7. That's not remotely a 'tough question'. Criminality is more likely to be suffered at the hands of someone from Texas for me than not. You know that's true for you, too, right?
  8. I know many more criminals that are American than from another country, but no, hysterics and insane broadbrushing aside, that's not what I said. I don't believe that the vast majority of Americans OR those from other countries are criminals.
  9. I can't know that. If so, he's not a very good parent. Sounds like he was raising him when he was young to violently protest abortion rights. Isn't that a reasonable take?
  10. Your insinuation aside that only drug dealers are coming to this country really doesn't make sense, when my practical experience has been that the students I have are the children of construction workers and farmers and custodians. Has that been your experience? That all crime comes from outside of our country? Mine has been that meth labs are set up by trash out in the sticks, and they are American born.
  11. I don't read Legal Insurrection as a reliable source. I researched and read a couple of news articles from other sources. I said I didn't agree with the firepower for a man who shoved down a 72 year old, TWICE, and who violated federal law. What else are you looking for? I don't think his actions are defensible, because he took his 12 year old to violate the law. Do you?
  12. I was being very straightforward about REAL issues, unlike the fear and smear nonsense of all those cliches and nonsense.
  13. My county is on the list, and it's fearmongering nonsense. We have a real problem with WT methheads and people not having health insurance and poor driving in Dodge Rams and tractor trailers, but we are not struggling because people are coming to this country trying to find a better place for their families to live.
  14. Why in the world would anyone move to Colmesneil unless they had a Cousin Jethro there somewhere? People don't move from LA to there without a reason.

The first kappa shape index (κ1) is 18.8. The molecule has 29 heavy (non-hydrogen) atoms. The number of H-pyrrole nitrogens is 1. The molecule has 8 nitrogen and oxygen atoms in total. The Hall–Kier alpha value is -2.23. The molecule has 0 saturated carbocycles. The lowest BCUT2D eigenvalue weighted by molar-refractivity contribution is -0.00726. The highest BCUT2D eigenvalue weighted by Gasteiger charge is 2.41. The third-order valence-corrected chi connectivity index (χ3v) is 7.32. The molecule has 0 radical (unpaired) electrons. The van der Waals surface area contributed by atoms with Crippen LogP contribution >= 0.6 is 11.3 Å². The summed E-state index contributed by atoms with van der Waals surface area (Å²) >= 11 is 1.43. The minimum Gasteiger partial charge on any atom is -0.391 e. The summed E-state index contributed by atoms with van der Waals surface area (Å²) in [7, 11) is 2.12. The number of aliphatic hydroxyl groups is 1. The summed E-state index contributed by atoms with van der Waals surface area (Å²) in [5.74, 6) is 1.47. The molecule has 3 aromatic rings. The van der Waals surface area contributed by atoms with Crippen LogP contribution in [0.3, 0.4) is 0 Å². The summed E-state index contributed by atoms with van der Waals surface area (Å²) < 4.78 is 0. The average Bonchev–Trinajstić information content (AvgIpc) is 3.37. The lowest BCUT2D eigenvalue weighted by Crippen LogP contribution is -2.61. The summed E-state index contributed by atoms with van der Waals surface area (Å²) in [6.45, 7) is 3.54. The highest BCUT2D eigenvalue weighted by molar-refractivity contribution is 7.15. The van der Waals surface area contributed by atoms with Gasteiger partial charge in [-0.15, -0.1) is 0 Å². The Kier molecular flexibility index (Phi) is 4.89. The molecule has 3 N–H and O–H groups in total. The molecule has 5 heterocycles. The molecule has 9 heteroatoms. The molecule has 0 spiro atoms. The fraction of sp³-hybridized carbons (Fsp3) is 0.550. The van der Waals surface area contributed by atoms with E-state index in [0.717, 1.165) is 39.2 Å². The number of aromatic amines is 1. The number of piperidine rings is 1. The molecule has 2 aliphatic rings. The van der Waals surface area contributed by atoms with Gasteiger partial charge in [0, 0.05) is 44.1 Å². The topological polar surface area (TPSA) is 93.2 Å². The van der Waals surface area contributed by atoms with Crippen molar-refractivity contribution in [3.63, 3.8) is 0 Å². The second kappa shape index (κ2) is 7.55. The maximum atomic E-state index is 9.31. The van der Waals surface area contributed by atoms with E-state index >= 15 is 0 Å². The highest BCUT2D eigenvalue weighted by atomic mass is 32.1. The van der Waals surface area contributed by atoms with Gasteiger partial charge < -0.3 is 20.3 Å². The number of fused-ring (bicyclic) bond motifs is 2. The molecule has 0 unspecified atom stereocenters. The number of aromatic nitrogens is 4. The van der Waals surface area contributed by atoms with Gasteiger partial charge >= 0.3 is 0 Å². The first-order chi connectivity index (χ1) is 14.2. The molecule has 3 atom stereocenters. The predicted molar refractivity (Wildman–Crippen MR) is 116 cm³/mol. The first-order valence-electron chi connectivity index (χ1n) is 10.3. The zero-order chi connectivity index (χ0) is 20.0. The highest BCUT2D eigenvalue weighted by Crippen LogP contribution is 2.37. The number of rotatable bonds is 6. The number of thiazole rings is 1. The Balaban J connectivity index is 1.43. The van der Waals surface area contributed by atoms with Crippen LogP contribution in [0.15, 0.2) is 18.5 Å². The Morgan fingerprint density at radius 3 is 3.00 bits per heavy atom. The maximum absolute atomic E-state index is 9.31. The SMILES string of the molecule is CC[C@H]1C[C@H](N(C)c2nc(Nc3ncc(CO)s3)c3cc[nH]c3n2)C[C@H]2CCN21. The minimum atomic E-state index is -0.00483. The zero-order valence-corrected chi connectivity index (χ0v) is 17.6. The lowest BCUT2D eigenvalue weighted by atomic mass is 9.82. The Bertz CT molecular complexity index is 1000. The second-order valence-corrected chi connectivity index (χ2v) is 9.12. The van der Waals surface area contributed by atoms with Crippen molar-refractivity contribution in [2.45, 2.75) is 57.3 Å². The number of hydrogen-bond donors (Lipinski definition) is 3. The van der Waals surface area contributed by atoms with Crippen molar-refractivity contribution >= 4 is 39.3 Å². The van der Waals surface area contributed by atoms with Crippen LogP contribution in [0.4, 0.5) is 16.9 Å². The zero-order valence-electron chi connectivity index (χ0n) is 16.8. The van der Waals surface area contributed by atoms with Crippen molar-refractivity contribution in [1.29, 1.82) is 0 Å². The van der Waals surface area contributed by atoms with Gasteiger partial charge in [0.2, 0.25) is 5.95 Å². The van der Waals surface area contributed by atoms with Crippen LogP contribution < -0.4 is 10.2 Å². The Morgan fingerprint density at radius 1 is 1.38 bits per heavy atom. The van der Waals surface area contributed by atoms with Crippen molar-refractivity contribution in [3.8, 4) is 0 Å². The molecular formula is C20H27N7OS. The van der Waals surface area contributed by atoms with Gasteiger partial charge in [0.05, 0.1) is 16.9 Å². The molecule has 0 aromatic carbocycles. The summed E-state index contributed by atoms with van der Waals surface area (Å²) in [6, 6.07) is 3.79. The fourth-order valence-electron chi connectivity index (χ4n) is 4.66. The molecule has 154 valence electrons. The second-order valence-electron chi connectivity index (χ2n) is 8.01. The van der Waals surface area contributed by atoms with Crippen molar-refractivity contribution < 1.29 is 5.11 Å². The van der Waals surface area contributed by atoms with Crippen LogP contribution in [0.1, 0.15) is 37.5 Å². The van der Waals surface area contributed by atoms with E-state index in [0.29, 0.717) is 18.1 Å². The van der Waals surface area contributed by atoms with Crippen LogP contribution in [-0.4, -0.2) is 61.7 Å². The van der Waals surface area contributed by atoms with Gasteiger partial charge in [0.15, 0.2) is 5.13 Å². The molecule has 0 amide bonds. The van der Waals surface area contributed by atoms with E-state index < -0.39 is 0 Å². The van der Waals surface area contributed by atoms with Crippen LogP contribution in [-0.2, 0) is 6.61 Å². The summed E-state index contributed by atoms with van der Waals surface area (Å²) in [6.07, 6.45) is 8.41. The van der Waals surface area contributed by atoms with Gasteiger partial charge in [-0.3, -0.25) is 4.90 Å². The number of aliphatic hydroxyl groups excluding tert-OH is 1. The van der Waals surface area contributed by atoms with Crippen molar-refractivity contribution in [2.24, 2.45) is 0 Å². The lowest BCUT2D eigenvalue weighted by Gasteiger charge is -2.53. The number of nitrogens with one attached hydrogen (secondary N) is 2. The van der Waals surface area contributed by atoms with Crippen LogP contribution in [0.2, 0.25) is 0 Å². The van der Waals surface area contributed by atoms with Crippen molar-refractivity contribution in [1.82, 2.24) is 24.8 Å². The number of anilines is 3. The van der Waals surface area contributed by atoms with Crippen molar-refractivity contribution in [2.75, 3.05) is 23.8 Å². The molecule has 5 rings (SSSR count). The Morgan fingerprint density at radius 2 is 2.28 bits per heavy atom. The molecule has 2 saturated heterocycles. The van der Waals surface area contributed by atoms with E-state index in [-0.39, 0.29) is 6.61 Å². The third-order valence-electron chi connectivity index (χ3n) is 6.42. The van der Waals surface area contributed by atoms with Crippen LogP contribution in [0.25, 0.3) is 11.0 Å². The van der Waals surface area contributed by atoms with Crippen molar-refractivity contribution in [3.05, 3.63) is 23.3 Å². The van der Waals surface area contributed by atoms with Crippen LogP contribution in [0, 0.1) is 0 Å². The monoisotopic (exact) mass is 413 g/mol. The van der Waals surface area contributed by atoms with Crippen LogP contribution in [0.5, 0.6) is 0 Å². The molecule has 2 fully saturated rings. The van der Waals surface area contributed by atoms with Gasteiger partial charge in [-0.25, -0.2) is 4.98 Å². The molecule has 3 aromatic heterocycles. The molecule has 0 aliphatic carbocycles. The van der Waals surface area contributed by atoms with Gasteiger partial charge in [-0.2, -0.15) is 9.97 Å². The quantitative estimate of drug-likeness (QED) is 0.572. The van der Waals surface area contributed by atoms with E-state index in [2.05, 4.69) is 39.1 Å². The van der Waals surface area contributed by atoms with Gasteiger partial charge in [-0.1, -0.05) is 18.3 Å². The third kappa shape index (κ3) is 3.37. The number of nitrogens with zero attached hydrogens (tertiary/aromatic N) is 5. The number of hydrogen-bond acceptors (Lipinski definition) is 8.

15. Who'd you have to win the 2020 presidential election?
  16. I believe that America has always been uniquely great, while always having room to do better, unlike you MAGAs, who think our country is twisted and wrong for allowing women and minorities of all kind to take part in it and want to protect the status quo at all costs.
  17. In Colmesneil? Doubtful. We know for many recitations from Retired that he will be a proud MAGA soon, unless he has a felony slapped on him. Then, he won't vote, but he will probably still show up for the 'rallies.'
  18. I don't have to assure you a single thing. Your core beliefs about everything is so wrong that it isn't worth an extra breath to waste.
  19. Looks like an upstanding young man. Fine product of Colmesneil ISD!
  20. I have a son in law who is an Apache Helicopter mechanic. He has been deployed twice. I can assure you that using programs that are meant to promote diversity as a broad brush to disparage our military is completely out of hand and wrong, based on what he tells me first hand.
  21. Nothing like a government hating Government teacher to weigh in on something to do with science. It's a nice treat.